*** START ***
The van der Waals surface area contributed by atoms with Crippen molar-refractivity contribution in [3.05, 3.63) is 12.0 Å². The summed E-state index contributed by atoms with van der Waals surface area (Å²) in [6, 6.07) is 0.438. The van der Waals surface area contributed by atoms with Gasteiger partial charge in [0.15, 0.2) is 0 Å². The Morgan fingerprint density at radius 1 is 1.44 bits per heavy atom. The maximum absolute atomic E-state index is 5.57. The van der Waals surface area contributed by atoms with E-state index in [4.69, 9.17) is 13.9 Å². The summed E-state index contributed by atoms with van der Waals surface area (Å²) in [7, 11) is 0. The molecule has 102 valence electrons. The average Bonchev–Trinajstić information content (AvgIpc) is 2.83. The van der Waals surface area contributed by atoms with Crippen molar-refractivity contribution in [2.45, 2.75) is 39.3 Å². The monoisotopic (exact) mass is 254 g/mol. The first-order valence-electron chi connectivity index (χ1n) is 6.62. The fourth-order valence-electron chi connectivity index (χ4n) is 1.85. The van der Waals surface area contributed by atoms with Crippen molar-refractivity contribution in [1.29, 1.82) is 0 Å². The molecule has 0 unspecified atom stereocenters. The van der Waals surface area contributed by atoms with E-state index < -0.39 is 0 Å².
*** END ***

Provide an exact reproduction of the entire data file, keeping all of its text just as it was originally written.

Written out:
The van der Waals surface area contributed by atoms with Crippen molar-refractivity contribution in [3.05, 3.63) is 12.0 Å². The summed E-state index contributed by atoms with van der Waals surface area (Å²) in [6, 6.07) is 0.438. The van der Waals surface area contributed by atoms with Gasteiger partial charge in [0.15, 0.2) is 0 Å². The Morgan fingerprint density at radius 1 is 1.44 bits per heavy atom. The maximum absolute atomic E-state index is 5.57. The van der Waals surface area contributed by atoms with E-state index in [4.69, 9.17) is 13.9 Å². The summed E-state index contributed by atoms with van der Waals surface area (Å²) in [7, 11) is 0. The molecule has 102 valence electrons. The average Bonchev–Trinajstić information content (AvgIpc) is 2.83. The van der Waals surface area contributed by atoms with Crippen molar-refractivity contribution in [2.45, 2.75) is 39.3 Å². The monoisotopic (exact) mass is 254 g/mol. The first-order valence-electron chi connectivity index (χ1n) is 6.62. The fourth-order valence-electron chi connectivity index (χ4n) is 1.85. The van der Waals surface area contributed by atoms with Crippen molar-refractivity contribution in [1.29, 1.82) is 0 Å². The molecule has 0 unspecified atom stereocenters. The van der Waals surface area contributed by atoms with E-state index < -0.39 is 0 Å².